When my son Michael died suddenly at age 38, he left a pregnant wife and an infant. At the funeral I told those who crowded the cemetery that I had been there—when I lost my wife suddenly after a car accident. I said that I knew that as time passes people move on and fade away. I pleaded with family and friends to stay with Michael’s widow and children for years to come.
On a nasty night, Christmas Eve 1965, members of my family walked into my father’s hospital room. We had just returned from my grandparents’ home, where we had celebrated a Swedish smorgasbord, caroled and opened presents. The sideboard boasted turkey, meatballs, limpa bread, inlagd sill, lutfisk, spritz cookies and svensk plum pudding.
When a Los Angeles Dodger hit a grand-slam home run off of the Cubs’ most reliable pitcher in the first game of the National League division series, a great silence descended on Wrigley Field. I was there, one of 42,000 faithful who thought this might be the year our team would go all the way.
When my wife and I see news reports about the deaths of young people, as we did after the grisly slaughter at Virginia Tech last April, we inevitably think back to June 1999, when we lost our son, Daniel. He was a healthy, jovial and playful boy, and his sudden, unexpected death was devastating.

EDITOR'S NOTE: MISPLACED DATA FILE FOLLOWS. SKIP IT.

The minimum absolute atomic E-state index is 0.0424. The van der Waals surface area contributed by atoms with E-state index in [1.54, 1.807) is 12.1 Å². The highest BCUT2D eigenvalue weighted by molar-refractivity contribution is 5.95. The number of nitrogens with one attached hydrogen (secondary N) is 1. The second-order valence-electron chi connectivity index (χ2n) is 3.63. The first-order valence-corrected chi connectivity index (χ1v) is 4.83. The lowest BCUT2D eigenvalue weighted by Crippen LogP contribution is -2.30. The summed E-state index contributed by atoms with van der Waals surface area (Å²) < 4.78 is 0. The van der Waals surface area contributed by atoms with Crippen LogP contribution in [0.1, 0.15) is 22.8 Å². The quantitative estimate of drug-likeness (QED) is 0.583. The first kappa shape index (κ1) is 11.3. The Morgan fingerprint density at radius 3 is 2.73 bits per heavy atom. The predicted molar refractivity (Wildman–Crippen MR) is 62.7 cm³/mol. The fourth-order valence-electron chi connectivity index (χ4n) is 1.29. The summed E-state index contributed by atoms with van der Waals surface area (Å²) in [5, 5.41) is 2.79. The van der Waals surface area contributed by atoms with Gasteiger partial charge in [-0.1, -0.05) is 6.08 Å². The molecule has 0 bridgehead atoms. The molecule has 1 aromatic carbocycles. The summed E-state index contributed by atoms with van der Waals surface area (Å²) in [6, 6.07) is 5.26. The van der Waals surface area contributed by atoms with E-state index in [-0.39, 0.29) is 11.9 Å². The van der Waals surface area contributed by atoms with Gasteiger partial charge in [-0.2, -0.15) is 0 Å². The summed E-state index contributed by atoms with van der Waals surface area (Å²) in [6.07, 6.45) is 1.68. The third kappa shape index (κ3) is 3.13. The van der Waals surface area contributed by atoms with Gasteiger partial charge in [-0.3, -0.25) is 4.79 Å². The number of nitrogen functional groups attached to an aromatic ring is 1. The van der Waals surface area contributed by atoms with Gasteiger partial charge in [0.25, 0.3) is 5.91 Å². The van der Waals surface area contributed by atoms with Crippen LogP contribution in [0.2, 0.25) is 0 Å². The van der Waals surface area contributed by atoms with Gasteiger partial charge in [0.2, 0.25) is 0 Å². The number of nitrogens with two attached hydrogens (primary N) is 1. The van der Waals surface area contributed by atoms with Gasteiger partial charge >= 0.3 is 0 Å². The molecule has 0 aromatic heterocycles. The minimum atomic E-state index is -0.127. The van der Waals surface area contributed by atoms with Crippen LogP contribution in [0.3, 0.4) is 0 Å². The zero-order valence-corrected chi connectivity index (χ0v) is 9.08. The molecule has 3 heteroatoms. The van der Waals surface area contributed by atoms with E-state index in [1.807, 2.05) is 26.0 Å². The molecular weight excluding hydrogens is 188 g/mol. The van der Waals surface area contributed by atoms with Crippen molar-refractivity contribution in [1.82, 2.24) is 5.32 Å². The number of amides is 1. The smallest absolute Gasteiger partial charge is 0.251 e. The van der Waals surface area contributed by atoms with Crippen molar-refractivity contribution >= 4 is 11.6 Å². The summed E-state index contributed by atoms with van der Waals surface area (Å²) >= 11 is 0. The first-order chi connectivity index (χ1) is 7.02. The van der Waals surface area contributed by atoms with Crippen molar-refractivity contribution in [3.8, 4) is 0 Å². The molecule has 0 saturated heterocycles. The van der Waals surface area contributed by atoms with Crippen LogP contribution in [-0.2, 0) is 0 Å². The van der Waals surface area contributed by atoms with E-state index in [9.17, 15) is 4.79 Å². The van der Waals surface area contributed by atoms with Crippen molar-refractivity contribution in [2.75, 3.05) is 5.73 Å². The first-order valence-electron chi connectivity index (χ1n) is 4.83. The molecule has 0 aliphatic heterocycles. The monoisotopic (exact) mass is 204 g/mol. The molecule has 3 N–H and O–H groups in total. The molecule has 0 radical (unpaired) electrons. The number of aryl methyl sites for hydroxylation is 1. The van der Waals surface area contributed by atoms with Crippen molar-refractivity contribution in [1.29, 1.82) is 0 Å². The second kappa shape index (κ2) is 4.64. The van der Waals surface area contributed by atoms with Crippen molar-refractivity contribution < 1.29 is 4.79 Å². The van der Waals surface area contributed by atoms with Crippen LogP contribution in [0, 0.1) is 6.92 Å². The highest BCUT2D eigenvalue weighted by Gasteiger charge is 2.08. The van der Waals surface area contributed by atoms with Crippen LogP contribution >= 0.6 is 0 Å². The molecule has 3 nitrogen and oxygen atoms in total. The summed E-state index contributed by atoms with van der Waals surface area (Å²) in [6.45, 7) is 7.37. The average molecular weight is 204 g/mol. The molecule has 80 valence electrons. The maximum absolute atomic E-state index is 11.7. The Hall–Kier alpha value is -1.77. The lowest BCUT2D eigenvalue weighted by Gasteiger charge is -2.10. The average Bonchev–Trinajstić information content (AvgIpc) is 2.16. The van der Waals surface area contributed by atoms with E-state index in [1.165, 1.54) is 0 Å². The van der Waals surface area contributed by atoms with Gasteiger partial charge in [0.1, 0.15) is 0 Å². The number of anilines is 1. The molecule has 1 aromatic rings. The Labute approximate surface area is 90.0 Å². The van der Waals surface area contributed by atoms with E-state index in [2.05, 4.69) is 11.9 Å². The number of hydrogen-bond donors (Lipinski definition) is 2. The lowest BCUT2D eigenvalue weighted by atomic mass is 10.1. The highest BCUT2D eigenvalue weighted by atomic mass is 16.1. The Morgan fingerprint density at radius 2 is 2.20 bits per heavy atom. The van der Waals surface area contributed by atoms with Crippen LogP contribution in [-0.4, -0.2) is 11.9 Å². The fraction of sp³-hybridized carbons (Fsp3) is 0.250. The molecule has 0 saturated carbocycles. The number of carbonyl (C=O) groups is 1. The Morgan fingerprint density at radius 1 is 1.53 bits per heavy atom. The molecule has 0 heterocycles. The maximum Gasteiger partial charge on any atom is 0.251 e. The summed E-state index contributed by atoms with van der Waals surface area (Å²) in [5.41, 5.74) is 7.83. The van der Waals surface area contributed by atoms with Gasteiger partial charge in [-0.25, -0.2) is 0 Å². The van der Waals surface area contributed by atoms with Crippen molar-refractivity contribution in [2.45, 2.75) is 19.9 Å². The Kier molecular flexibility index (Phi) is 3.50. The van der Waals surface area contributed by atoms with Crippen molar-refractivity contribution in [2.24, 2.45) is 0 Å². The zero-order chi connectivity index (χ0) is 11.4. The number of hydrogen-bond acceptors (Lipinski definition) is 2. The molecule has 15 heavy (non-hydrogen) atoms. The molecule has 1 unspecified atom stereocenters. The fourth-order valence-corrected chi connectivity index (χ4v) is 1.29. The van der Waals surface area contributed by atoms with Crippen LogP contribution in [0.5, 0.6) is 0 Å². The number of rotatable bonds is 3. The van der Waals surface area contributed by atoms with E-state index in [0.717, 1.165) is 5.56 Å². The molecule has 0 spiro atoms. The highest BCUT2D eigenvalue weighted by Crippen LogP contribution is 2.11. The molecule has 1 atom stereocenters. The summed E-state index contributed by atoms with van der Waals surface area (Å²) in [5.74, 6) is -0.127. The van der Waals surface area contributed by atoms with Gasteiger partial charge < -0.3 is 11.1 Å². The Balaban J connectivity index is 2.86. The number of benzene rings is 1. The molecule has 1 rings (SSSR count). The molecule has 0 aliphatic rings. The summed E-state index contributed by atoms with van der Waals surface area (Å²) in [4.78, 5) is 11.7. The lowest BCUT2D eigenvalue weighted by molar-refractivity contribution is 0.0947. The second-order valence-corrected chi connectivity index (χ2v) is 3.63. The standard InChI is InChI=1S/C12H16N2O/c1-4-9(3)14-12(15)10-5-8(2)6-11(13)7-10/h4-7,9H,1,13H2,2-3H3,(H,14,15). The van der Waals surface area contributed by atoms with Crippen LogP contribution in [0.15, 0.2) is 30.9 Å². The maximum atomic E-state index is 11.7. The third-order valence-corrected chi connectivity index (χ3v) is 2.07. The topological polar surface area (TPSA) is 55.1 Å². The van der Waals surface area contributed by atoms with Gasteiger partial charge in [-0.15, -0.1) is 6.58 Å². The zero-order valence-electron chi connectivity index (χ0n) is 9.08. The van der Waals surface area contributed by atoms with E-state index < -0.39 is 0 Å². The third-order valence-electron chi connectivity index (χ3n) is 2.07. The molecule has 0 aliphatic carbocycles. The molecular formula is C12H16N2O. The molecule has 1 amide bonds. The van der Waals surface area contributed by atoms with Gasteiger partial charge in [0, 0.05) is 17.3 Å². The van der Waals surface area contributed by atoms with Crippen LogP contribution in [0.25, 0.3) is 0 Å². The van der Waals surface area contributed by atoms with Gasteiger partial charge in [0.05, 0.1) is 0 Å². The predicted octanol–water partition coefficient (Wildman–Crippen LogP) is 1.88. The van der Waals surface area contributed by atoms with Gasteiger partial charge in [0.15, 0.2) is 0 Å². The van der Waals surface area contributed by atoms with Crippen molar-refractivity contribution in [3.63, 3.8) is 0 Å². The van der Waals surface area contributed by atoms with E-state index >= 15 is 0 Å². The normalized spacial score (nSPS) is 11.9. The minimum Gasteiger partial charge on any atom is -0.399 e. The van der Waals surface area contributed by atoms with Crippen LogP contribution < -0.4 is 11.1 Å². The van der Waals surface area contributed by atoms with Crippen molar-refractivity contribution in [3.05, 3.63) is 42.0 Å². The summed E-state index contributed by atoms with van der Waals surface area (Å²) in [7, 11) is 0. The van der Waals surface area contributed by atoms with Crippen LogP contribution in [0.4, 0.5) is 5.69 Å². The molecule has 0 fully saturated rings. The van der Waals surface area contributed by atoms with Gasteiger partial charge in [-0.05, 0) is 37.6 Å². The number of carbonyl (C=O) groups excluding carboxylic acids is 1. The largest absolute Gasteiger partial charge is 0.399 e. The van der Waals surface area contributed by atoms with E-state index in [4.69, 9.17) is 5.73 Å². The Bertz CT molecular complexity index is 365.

It happens every time a U.S. soldier or marine dies in Iraq. Internet connections are shut down. Commanders don’t want word of the death to reach the soldier’s family before military officials can personally deliver the news.
My wife is afraid of heights. She didn’t like flying out west, and she didn’t want to peer down into the Grand Canyon. I wonder how she would feel at the end of time, “caught up together with the saints in the air to meet the Lord.” I know she’d prefer that this reunion happen down here on solid, flat ground.
In April the NFL will bless about 250 draftees with a professional contract; the rest will be cleaning out their identities along with their lockers as they make a sharp turn out of football into new lives.
It’s sunny and 70 at Chapel Hill. I’m speaking to Project Compassion, an advocacy group for end-of-life issues, on an unlikely trinity of oxymorons—the good death, good grief and the good funeral. “What,” most people reasonably ask, “can ever be good about death or grief or funerals?” The 150 people in this room understand.